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Unconscious Bias In Leadership teams

One little-known but powerful case study relating to how unconscious bias impacts a leadership team relates to a case that occurred during the oil crisis of the 1970s, when two entrepreneurial tricksters managed to convince oil company bosses that they had invented technology which could ‘sniff out’ oil from below the earth’s surface.

It was 1975, and France was in the middle of an oil crisis. Leaders at French oil company Elf Aquitaine, alongside political leaders in the country, were searching – possibly praying – for a solution which would bring an end to a financially crippling crisis. And in their time of need, two men turned up promising that much needed solution - a miraculous new technology which could quickly and easily detect underground oil reserves from an aircraft thousands of feet above ground. When underground oil had been detected, a computer screen attached to the sensors would change colour. There was no need for millions to be invested in heavy machinery or costly crews as was normally the case.

Oil company executives became so convinced that the solution to their problem lay in the hands of this new technology that they invested more than 1 billion francs in the project – something they did with the blessing of France’s Prime Minister and President. But the early excitement would soon turn to despair when it was established that the computer screen which showed apparent oil finds was pre-loaded with photos which could be presented on screen at the press of a button.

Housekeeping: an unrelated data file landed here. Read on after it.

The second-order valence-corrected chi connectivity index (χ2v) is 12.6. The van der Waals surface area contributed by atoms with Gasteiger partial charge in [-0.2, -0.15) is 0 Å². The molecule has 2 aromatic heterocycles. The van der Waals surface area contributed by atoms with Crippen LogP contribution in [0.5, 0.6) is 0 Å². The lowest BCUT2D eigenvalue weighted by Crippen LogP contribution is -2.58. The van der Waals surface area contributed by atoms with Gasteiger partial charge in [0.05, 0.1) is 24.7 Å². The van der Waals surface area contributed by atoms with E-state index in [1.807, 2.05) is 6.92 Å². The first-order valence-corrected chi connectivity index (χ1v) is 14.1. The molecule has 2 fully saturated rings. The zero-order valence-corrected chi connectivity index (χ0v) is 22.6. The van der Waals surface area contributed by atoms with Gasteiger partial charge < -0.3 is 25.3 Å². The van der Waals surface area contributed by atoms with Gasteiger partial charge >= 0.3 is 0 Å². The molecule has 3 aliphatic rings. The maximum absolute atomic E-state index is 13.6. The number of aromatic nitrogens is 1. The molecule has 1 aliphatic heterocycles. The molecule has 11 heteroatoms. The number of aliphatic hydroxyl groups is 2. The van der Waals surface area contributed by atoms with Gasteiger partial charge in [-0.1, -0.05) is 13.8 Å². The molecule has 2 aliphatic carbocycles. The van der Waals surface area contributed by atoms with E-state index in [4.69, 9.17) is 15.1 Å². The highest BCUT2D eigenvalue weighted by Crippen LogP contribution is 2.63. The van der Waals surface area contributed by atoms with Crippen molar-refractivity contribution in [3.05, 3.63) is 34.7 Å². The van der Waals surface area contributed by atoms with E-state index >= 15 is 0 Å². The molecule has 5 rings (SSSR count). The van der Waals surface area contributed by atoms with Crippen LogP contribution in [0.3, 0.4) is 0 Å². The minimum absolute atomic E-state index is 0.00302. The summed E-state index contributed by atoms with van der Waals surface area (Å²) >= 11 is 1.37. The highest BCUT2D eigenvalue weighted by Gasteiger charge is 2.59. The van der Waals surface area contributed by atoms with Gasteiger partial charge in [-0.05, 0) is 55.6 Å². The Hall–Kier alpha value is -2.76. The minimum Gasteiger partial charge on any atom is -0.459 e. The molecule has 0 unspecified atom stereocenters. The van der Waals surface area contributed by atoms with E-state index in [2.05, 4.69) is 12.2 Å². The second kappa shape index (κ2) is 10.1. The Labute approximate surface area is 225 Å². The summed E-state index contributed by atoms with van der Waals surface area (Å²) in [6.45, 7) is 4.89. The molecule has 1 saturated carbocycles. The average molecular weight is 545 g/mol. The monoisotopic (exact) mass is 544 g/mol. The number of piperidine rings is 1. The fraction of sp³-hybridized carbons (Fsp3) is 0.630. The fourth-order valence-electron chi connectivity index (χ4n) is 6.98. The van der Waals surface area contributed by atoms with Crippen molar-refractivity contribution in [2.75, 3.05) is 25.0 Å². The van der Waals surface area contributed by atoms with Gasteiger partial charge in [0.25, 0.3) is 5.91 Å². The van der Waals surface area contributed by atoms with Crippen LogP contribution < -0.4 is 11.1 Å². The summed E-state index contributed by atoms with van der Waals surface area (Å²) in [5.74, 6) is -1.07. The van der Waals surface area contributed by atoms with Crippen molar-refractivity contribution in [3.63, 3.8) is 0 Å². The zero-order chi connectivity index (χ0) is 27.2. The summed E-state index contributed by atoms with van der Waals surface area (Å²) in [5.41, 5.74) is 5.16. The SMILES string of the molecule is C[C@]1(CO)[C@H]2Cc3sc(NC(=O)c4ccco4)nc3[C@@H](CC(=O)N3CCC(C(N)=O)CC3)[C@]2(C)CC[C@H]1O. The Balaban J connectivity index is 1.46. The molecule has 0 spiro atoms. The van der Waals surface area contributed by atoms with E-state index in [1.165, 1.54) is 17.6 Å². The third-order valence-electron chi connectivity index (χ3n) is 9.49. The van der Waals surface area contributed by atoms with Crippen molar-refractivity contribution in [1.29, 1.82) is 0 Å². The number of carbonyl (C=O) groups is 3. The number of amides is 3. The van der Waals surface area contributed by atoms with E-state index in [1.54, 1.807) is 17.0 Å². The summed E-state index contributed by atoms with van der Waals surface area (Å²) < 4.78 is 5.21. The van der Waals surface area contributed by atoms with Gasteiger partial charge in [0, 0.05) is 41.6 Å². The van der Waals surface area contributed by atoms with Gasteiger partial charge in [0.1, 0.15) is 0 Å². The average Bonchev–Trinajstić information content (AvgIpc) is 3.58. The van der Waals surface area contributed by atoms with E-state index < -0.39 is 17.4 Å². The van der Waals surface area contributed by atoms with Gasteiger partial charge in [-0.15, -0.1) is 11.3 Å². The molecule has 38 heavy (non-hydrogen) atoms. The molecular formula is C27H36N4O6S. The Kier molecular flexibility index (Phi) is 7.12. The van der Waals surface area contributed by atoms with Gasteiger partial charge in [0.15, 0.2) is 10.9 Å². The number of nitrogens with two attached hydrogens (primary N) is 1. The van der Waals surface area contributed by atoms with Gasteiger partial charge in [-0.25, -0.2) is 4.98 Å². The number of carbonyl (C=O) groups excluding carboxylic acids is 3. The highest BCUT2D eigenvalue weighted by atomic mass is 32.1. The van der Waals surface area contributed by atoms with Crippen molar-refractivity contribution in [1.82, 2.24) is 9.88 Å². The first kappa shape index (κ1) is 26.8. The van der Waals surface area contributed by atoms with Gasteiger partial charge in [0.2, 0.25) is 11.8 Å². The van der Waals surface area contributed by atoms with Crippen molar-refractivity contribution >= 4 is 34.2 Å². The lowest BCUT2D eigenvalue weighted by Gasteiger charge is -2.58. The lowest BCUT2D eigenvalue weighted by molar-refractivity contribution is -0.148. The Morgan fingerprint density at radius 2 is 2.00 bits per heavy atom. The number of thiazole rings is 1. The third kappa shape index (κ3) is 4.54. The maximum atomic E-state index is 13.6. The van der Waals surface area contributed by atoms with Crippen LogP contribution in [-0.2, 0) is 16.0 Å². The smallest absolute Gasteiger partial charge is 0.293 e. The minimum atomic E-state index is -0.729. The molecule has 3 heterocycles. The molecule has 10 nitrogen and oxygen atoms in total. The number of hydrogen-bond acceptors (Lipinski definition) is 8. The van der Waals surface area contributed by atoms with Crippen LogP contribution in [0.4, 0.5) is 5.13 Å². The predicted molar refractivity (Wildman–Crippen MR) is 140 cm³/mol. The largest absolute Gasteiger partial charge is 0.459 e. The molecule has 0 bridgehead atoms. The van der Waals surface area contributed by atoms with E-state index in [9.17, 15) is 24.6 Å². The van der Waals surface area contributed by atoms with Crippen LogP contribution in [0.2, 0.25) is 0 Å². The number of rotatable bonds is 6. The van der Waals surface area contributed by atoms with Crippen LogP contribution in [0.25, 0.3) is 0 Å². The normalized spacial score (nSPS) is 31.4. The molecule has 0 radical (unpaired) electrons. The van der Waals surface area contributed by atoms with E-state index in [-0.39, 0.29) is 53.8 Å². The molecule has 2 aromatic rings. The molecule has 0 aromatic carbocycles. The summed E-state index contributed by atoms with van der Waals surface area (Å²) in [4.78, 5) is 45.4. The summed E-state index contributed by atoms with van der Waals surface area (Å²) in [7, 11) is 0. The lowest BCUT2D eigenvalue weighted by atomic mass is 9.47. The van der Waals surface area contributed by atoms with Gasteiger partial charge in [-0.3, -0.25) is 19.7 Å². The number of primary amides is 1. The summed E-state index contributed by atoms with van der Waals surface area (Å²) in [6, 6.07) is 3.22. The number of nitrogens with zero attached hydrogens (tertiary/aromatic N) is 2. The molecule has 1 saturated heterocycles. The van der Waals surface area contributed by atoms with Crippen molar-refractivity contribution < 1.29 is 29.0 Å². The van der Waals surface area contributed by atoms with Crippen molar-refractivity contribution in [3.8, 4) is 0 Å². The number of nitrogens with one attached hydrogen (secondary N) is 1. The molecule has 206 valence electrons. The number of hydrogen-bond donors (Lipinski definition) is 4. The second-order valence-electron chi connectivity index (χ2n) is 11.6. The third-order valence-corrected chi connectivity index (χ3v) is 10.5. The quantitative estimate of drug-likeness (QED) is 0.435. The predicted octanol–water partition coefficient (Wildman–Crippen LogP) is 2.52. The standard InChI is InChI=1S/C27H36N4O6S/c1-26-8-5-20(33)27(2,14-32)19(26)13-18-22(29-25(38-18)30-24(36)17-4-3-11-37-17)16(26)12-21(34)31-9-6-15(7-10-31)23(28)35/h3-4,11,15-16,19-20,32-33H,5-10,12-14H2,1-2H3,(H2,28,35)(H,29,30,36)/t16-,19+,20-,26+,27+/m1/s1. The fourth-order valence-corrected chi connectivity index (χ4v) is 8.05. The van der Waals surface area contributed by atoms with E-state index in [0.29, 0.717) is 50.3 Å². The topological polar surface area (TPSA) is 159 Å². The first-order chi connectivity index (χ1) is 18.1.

Why were such high-level oil executives and politicians duped by these two conmen? Why did no-one spot the problems with this supposed miracle cure before it was too late? And why did they become so convinced that their decision to ‘invest’ more than 1 billion francs was prudent?

Confirmation Bias.

Though we’d like to think that the people at the top of government and influential companies always make decisions based on facts and reason, that is by no means the case. However skilled someone may be in their field, they are still susceptible to the unconscious biases that often influence our judgement without our knowledge, and confirmation bias is a powerful one of these. We see it operate in a number of ways in this case:

  • Each leader and leadership group involved was in the middle of a national crisis. They were individually and collectively looking to find a solution. If you want to believe something enough, anything that supports that belief grows in importance – and anything that contradicts it fades into insignificance.

  • The collective hope, excitement, and joy of finally finding a solution caused them to lose sight of the need to interrogate data, minimise risk, invest wisely (in much smaller sums over a longer period) and undertake due diligence.

  • They did not use a ‘trust but verify’ approach to asking hard questions, asking for proof that the technology was viable.

  • There was no process in place which encouraged healthy discourse or challenged groupthink. The need or desire to belong to the ‘in-group’ discourages potential dissenters from voicing concerns due to the potential rejection from the group by daring to disagree.

  • Each leader appears to have sought viewpoints which supported a position they had already individually and collectively committed to.

Confirmation Bias Strikes Again

The oil sniffing con wasn’t a one off though.

In 2004 in California, the same idea was pitched to a group of financial investors, supposedly ‘intelligent’ individuals who were expected to make good decisions where finance is concerned. Sadly, just like the Elf Aquitaine executives before them, these investors believed the story they were presented with. A financial investment was made. The outcome? The same as in France. Pre-loaded images on a computer screen.


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